The Detroit Lions and their fans have been starved for a winner, and after 10 straight losing seasons the table looks like it’s set. Detroit has apparently accumulated the requisite talent and a little experience, as they advanced from 0-16 in 2008 to 6-10 last year. Now, according to a good percentage of folks who follow these kinds of things, all the Lions have to do is stay healthy and they should find themselves in the playoffs.
However, there’s always something about younger teams that have not experienced success, but who are suddenly expected to do so. Playing with heightened expectations can be, for whatever reason, a burden, and often teams that are chic picks to click, as Detroit is this season, fall short of hopes. So the Lions will fight that this year.
Last year most sportsbooks sent Detroit off with a regular-season wins over/under of five. And the Lions should have started 1-0 but for a bullshit call in the waning moments at Soldier Field. Detroit then continued on with its 2-10 start, losing QB Matt Stafford twice along the way, by losing by three points to Philly, by two at Green Bay, by eight at the Giants, by three to the Jets, by two at Buffalo and by four to the Bears.
But the Lions persevered, and ended with a flurry, beating the eventual Super Bowl champion Packers, winning at Tampa Bay and at Miami and knocking off Minnesota. And while they finished four games under .500 at 6-10 they only got outscored by seven points on the season.
Detroit was also the best team in the league to bet on last year, going 12-4 ATS. And they went 10-5-1 on the over/unders, as Lions games averaged 46 points.
Offensively Detroit ranked 17th last year at 339 YPG, but only 23rd in rushing at 101 YPG. This year, with a healthy Stafford, or maybe even veteran backup Shaun Hill, WR Calvin Johnson and RB Jahvid Best leading the way, the Lions offense should be better.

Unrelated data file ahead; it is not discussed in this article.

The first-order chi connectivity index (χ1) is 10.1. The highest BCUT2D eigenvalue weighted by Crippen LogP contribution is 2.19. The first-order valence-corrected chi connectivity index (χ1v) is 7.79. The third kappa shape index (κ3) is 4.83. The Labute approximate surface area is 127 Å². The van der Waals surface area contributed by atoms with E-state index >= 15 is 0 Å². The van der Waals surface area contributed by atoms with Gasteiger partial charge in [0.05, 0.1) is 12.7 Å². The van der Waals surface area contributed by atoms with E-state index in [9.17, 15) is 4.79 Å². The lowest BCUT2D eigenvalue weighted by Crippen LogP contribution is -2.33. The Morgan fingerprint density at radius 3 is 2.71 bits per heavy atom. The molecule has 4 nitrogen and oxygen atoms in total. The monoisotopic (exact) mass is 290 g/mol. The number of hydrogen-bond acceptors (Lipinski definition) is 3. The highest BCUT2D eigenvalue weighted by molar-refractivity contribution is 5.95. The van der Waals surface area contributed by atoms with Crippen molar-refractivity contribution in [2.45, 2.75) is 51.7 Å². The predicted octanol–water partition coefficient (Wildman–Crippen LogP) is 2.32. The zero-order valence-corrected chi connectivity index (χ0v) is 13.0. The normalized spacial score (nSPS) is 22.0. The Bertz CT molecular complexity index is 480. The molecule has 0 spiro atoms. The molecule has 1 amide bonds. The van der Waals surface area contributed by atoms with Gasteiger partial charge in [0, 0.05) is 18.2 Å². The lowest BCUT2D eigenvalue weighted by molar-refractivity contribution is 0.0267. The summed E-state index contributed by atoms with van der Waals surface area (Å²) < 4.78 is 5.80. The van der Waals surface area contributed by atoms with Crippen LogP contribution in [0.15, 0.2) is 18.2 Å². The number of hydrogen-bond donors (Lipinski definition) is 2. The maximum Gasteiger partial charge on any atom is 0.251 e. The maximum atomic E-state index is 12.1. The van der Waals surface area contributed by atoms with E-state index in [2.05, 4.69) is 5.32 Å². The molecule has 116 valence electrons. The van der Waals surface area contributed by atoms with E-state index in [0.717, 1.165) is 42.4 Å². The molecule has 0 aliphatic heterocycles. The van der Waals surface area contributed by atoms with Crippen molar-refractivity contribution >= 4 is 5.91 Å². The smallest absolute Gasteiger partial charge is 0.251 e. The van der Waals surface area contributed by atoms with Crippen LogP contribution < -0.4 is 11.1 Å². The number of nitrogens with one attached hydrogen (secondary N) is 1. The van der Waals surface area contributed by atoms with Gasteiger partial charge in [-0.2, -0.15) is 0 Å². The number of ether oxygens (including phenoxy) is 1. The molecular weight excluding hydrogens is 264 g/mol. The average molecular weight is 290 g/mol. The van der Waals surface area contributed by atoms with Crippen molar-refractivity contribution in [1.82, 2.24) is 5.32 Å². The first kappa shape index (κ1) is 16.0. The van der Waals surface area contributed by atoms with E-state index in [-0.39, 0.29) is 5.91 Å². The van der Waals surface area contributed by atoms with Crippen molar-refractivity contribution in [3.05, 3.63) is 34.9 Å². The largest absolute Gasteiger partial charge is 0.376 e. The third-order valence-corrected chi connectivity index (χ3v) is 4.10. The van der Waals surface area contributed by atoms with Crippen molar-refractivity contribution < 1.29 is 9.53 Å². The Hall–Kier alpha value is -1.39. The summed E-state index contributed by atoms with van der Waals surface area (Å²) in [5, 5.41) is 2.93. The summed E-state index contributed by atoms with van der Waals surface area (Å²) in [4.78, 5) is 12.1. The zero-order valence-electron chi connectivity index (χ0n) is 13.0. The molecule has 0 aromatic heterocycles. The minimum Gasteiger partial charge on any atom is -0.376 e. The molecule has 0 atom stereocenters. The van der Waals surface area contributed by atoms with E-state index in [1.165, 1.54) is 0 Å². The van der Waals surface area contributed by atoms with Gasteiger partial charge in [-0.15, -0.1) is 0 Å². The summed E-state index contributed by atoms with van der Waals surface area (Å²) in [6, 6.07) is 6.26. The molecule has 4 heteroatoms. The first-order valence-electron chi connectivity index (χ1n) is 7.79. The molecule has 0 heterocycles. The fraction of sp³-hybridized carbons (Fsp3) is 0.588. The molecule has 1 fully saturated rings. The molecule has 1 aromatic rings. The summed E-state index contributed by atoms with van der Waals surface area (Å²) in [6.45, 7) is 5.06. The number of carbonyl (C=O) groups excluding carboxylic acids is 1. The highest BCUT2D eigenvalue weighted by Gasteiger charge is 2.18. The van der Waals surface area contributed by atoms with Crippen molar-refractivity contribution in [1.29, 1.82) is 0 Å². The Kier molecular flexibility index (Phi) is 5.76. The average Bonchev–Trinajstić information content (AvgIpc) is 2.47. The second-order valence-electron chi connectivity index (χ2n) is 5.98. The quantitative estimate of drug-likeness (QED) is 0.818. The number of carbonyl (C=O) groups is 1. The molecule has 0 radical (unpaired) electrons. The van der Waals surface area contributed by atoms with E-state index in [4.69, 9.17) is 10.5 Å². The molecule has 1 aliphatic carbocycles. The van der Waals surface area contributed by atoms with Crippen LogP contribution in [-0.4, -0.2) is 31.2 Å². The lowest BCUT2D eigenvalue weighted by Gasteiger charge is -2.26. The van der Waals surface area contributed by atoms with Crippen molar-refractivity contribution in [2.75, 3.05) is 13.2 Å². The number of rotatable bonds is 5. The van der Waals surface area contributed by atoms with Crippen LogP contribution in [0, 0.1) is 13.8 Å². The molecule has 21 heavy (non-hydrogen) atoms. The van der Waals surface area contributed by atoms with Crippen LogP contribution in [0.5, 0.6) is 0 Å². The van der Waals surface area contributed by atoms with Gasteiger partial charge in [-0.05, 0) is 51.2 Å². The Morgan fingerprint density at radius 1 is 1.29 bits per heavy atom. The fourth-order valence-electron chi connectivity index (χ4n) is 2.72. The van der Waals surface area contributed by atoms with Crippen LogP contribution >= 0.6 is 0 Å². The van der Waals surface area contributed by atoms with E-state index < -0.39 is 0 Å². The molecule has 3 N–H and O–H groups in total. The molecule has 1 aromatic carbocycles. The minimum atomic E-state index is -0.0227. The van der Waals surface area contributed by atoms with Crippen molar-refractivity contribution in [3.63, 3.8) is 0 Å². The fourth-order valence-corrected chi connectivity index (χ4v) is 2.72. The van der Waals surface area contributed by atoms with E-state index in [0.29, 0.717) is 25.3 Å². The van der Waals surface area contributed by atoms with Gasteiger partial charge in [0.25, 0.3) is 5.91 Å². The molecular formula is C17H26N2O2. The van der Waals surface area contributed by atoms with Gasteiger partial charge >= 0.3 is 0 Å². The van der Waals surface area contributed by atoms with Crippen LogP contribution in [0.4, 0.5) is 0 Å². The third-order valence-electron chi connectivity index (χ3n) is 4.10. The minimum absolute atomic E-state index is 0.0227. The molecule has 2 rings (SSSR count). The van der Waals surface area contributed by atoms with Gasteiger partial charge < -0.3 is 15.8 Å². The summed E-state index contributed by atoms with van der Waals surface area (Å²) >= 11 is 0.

But it was on defense that Detroit made real strides last year. With the addition of DT Ndamukong Suh and a few others, the Lions improved from ranking dead last in total defense the three previous seasons to 21st last year, allowing 343 YPG.
Overall Detroit ranked 20th last year in total yardage at -5 YPG.
The Lions addressed the defense during the off-season, drafting DT Nick Fairley No. 13 overall and signing LB Bobby Carpenter and CB Eric Wright. But Detroit got bad news right off the bat during camp when Fairly hurt his foot and needed surgery. He’ll miss at least all of camp. Then rookie RB Mikel Leshoure, who was supposed to see some playing time, tore his Achilles and is out for the season. And the Lions were already taking hits along the O line. So Detroit’s team health is already a situation that deserves the attention of bettors.
This year’s schedule is not exactly kind; the Lions will play seven games vs. 2010 playoff teams, plus road games at Tampa, Dallas and Oakland. Overall Detroit’s strength-of-schedule ranks tied for third-toughest, based on last year’s records.
Bodog.EU is listing the Lions at +500 to win the NFC North this year, at 15/1 to win the NFC and 30/1 to win their first-ever Super Bowl title, with a regular-season wins over/under of 7.5. Those are lousy odds for a team that hasn’t made the post-season since 1999. And because we don’t like going with the crowd, we’ll play the under 7.5 wins on Detroit.